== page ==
We strongly recommend you consult the “Housing Resource Guide” and “Rental Housing Search” on this website. These resources attempt to identify all affordable rental housing in each community throughout the state, along with apartment sizes, addresses and contact information. The Rental Housing Search attempts to provide a listing of all rental housing currently available for leasing. While the catologue lists only the affordable rental housing stock regardless of current availability.
If the income has increased, the increase must be at least a $200 increase per month before you are required to report it. If your income has decreased, you should report it anytime this occurs.
Yes, based on program requirements.
Tax Credit and HOME require annual recertification. Section 8 Project Based and Tenant Based assistance also require annual recertification, as well as additional recertifications if your income or family size changes throughout the year.
After the lease has been terminated and the tenant has moved out, leaving a forwarding address, the landlord has two weeks to either return the deposit or provide a written statement showing the specific reason for withholding the deposit.
The rule of thumb is the landlord is required to give tenants 24 hours notice prior to entering their unit. However, if there is an emergency the landlord may enter the unit at his/her discretion.
Unfortunately the answer here is “no.” The local Public Housing Authority (PHA), if there is one in the community, will typically have information on any public housing, Housing Choice Vouchers, other affordable housing programs in which they are involved or which they administer, and a listing of landlords that participate in their programs. There are often other privately owned properties that offer Section 8 Rental Assistance that will likely not be on the PHA listing. We strongly recommend you consult the “Rental Housing Search” on this website. This resource attempts to provide a listing of all rental housing currently available in each community throughout the state, along with addresses and contact information.
Federal affordable housing programs tend to fall under two broad categories, those offering “rental assistance” and those offering “limited rents.” Rental assistance typically refers to programs where the government has contracted with a landlord for a specific rent level. The renter pays a portion of the rent, usually based on a percentage of their adjusted income, and the government pays the remainder of the contract rent. Most often, the renter’s portion of the rent is limited to no more than 30% of their adjusted income. Examples of this type of program include HUD Section 8, USDA Section 515, and others. Programs offering limited rents typically place a ceiling on the rents a landlord may charge for an apartment. These ceilings are normally tied to some measurement of the average or median income in a community. The landlord contracts with the government to charge rents that are at or below that level. Normally the renter pays the entire rent in these cases, but the rent is often less than the prevailing conventional rent for an apartment of similar size, age, amenities, condition, etc.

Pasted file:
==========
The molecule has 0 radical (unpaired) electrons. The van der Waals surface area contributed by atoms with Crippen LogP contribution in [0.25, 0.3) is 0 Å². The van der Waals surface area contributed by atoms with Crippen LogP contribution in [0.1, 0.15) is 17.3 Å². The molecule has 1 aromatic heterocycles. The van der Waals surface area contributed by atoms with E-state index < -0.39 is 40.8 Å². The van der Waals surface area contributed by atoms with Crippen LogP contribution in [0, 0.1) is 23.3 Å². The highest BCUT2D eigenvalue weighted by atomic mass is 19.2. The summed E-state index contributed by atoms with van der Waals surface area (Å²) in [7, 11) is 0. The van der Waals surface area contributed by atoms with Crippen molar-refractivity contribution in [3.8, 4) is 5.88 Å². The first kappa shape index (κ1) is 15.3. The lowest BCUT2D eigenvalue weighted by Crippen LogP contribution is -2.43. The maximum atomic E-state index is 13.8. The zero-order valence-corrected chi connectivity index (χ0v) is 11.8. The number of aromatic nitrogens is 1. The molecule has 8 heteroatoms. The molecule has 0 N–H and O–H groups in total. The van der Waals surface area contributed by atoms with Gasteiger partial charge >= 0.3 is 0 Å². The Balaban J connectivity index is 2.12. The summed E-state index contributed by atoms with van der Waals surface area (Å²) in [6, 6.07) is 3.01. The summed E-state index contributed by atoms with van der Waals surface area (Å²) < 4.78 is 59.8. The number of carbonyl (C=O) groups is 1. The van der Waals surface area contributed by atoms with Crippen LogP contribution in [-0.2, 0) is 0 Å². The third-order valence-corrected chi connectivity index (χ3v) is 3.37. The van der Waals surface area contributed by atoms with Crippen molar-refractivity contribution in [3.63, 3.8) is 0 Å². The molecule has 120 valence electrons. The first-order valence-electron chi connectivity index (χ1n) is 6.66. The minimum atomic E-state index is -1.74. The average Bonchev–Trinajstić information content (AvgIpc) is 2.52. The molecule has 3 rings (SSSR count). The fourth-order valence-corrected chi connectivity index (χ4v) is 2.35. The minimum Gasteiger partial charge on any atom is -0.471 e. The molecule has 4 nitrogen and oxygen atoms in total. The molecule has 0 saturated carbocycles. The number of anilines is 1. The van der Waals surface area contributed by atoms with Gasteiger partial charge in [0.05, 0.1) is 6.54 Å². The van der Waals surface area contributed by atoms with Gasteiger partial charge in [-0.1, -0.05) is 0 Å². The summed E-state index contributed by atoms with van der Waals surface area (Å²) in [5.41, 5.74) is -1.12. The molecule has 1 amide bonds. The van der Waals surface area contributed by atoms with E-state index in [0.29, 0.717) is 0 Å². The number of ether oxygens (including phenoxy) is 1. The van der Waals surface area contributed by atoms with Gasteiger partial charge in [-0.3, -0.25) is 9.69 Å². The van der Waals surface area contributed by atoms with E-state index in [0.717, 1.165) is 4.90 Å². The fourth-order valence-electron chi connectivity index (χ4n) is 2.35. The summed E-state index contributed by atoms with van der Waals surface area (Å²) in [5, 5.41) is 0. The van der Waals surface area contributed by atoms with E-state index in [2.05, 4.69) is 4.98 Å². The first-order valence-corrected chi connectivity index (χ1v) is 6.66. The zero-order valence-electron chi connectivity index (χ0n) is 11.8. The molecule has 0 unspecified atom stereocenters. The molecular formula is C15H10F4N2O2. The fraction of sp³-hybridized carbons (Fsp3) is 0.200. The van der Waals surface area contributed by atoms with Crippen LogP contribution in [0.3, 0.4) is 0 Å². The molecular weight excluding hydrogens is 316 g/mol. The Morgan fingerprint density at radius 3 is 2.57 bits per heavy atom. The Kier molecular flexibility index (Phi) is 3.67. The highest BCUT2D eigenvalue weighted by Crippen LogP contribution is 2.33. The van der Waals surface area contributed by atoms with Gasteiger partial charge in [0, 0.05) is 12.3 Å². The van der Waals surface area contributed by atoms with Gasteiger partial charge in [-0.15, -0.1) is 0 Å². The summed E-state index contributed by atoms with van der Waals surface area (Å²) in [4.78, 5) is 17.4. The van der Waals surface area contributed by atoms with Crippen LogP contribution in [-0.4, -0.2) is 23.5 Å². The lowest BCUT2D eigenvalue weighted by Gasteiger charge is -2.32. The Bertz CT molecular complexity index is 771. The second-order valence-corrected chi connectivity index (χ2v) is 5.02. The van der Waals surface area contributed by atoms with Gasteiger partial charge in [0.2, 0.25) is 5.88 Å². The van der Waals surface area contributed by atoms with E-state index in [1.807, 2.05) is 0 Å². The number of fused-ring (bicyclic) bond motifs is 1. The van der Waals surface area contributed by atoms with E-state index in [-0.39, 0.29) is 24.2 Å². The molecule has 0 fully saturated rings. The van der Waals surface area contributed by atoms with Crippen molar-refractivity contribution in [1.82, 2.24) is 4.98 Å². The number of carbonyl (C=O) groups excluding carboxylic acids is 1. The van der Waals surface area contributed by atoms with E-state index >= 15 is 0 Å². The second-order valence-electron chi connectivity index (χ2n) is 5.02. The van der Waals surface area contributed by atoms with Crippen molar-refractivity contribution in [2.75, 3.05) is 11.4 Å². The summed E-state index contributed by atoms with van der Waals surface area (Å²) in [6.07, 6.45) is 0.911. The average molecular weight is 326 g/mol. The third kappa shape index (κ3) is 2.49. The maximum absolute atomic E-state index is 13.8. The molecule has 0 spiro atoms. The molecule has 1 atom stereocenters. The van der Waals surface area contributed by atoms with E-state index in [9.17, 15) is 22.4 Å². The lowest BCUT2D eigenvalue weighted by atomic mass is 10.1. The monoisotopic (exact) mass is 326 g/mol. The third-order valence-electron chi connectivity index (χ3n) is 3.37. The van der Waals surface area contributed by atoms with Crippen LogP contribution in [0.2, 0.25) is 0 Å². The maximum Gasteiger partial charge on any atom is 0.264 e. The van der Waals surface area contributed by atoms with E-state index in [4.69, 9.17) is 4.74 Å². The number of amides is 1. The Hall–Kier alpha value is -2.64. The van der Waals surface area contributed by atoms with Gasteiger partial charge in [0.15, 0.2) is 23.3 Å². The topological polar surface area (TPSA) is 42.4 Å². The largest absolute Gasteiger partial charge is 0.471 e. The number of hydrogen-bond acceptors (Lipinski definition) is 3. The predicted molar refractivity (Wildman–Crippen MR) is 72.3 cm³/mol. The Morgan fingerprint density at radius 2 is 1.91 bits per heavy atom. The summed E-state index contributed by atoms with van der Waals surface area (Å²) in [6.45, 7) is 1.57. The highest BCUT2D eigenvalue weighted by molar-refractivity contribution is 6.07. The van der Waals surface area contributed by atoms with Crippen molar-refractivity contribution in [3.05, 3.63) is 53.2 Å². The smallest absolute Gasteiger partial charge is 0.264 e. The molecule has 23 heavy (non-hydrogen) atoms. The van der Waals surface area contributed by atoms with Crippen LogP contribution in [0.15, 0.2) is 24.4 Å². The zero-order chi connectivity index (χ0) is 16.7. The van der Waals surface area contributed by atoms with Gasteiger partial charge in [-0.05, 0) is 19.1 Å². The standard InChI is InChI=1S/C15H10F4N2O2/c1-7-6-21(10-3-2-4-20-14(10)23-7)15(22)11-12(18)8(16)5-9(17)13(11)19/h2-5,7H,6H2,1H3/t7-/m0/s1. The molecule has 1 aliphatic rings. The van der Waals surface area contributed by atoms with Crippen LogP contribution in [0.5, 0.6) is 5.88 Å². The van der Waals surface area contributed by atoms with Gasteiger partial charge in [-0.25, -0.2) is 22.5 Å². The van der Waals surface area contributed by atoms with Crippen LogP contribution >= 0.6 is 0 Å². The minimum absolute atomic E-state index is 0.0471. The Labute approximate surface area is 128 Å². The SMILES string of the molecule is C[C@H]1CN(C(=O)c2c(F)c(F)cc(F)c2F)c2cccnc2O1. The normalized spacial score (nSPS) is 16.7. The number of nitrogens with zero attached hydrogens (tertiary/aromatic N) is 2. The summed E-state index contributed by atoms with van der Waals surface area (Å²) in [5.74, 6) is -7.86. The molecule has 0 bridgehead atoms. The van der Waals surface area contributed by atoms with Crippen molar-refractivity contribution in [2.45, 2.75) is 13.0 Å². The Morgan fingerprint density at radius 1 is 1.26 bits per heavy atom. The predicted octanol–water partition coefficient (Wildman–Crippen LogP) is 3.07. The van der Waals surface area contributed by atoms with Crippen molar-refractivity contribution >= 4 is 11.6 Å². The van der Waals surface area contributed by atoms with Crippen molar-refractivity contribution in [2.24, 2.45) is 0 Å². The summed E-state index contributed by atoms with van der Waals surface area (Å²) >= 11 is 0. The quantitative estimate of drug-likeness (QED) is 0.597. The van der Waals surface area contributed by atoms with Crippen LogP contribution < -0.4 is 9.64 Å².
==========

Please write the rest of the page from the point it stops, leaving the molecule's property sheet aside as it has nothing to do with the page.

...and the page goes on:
Rent is determined using income, family size and other factors. For further information click on your category to links to more information:
Both types of HUD Section 8 provide rental assistance or rental subsidies. In both cases, the government enters into a contract with a landlord to guarantee a certain “contract rent” for a housing unit – either a house or an apartment. To income-qualify for the program, the tenant must not earn more than a specified amount adjusted for family size and meet other criteria for participation in the program. The tenant then will pay 30% of his income toward the combined total of rent and utilities, and the government will pay the remainder of the “contract” rent. Project-based Section 8 applies to apartments at a specific location. Any applicant for these apartments must qualify for the program and will receive rental assistance if they qualify for such. When the tenant moves, the subsidy contract remains with the apartment, hence “project-based.” Housing Choice Vouchers are tenant-based. That means that they are issued for a specific tenant rather than tied to a particular apartment. The tenant can then seek out the housing they desire and request the local housing authority to contract with the property owner for rental assistance. The tenant contributions and most other aspects of the voucher are similar to those in the project-based program.
Contact us if you have further questions.